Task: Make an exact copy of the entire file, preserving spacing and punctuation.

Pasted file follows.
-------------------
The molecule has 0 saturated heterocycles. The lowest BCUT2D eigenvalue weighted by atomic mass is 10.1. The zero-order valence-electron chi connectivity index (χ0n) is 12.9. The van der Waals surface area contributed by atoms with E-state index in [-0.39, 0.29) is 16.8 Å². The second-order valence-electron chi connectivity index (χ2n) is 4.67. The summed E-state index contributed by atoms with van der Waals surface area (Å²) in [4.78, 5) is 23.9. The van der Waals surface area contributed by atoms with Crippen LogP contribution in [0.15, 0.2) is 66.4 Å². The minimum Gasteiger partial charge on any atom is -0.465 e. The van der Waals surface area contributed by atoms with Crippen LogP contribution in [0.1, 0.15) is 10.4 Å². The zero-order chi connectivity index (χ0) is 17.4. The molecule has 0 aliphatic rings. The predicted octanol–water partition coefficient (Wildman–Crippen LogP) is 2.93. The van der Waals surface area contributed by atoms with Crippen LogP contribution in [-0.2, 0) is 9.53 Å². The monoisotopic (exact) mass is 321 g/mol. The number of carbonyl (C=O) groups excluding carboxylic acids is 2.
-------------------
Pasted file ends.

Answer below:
The molecule has 0 saturated heterocycles. The lowest BCUT2D eigenvalue weighted by atomic mass is 10.1. The zero-order valence-electron chi connectivity index (χ0n) is 12.9. The van der Waals surface area contributed by atoms with E-state index in [-0.39, 0.29) is 16.8 Å². The second-order valence-electron chi connectivity index (χ2n) is 4.67. The summed E-state index contributed by atoms with van der Waals surface area (Å²) in [4.78, 5) is 23.9. The van der Waals surface area contributed by atoms with Crippen LogP contribution in [0.15, 0.2) is 66.4 Å². The minimum Gasteiger partial charge on any atom is -0.465 e. The van der Waals surface area contributed by atoms with Crippen LogP contribution in [0.1, 0.15) is 10.4 Å². The zero-order chi connectivity index (χ0) is 17.4. The molecule has 0 aliphatic rings. The predicted octanol–water partition coefficient (Wildman–Crippen LogP) is 2.93. The van der Waals surface area contributed by atoms with Crippen LogP contribution in [-0.2, 0) is 9.53 Å². The monoisotopic (exact) mass is 321 g/mol. The number of carbonyl (C=O) groups excluding carboxylic acids is 2.